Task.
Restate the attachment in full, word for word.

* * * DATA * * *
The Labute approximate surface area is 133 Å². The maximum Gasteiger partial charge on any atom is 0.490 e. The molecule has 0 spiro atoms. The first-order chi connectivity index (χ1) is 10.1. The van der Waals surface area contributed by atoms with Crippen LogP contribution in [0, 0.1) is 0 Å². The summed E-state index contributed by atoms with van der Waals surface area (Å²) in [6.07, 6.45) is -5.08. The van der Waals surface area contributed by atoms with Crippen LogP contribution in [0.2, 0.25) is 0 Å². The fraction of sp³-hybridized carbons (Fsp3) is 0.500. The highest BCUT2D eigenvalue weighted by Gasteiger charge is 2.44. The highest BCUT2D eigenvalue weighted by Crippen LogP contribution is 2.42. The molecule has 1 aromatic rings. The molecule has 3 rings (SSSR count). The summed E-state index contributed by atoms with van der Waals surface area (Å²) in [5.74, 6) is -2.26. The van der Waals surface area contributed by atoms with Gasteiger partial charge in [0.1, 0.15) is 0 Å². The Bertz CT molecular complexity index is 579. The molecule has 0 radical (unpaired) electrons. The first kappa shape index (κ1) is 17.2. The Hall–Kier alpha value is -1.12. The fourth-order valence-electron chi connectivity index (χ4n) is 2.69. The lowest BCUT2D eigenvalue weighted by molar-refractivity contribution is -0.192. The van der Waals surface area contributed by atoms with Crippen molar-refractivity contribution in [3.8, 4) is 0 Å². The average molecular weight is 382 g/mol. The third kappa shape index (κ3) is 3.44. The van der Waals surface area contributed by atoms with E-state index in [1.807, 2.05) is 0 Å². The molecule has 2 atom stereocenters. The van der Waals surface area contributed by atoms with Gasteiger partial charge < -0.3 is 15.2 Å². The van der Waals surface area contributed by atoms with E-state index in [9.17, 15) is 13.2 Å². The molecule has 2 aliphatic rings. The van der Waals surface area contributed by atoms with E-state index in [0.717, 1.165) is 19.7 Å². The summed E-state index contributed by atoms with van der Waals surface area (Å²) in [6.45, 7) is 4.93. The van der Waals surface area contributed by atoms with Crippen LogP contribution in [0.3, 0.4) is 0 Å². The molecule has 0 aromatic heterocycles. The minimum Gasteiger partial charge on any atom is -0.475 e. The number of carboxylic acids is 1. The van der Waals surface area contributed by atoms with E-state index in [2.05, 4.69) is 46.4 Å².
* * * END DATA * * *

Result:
The Labute approximate surface area is 133 Å². The maximum Gasteiger partial charge on any atom is 0.490 e. The molecule has 0 spiro atoms. The first-order chi connectivity index (χ1) is 10.1. The van der Waals surface area contributed by atoms with Crippen LogP contribution in [0, 0.1) is 0 Å². The summed E-state index contributed by atoms with van der Waals surface area (Å²) in [6.07, 6.45) is -5.08. The van der Waals surface area contributed by atoms with Crippen LogP contribution in [0.2, 0.25) is 0 Å². The fraction of sp³-hybridized carbons (Fsp3) is 0.500. The highest BCUT2D eigenvalue weighted by Gasteiger charge is 2.44. The highest BCUT2D eigenvalue weighted by Crippen LogP contribution is 2.42. The molecule has 1 aromatic rings. The molecule has 3 rings (SSSR count). The summed E-state index contributed by atoms with van der Waals surface area (Å²) in [5.74, 6) is -2.26. The van der Waals surface area contributed by atoms with Gasteiger partial charge in [0.1, 0.15) is 0 Å². The Bertz CT molecular complexity index is 579. The molecule has 0 radical (unpaired) electrons. The first kappa shape index (κ1) is 17.2. The Hall–Kier alpha value is -1.12. The fourth-order valence-electron chi connectivity index (χ4n) is 2.69. The lowest BCUT2D eigenvalue weighted by molar-refractivity contribution is -0.192. The van der Waals surface area contributed by atoms with Crippen molar-refractivity contribution in [3.8, 4) is 0 Å². The average molecular weight is 382 g/mol. The third kappa shape index (κ3) is 3.44. The van der Waals surface area contributed by atoms with E-state index in [1.807, 2.05) is 0 Å². The molecule has 2 atom stereocenters. The van der Waals surface area contributed by atoms with Gasteiger partial charge < -0.3 is 15.2 Å². The van der Waals surface area contributed by atoms with E-state index in [9.17, 15) is 13.2 Å². The molecule has 2 aliphatic rings. The van der Waals surface area contributed by atoms with E-state index in [0.717, 1.165) is 19.7 Å². The summed E-state index contributed by atoms with van der Waals surface area (Å²) in [6.45, 7) is 4.93. The van der Waals surface area contributed by atoms with Crippen LogP contribution in [0.3, 0.4) is 0 Å². The molecule has 0 aromatic heterocycles. The minimum Gasteiger partial charge on any atom is -0.475 e. The number of carboxylic acids is 1. The van der Waals surface area contributed by atoms with E-state index in [2.05, 4.69) is 46.4 Å².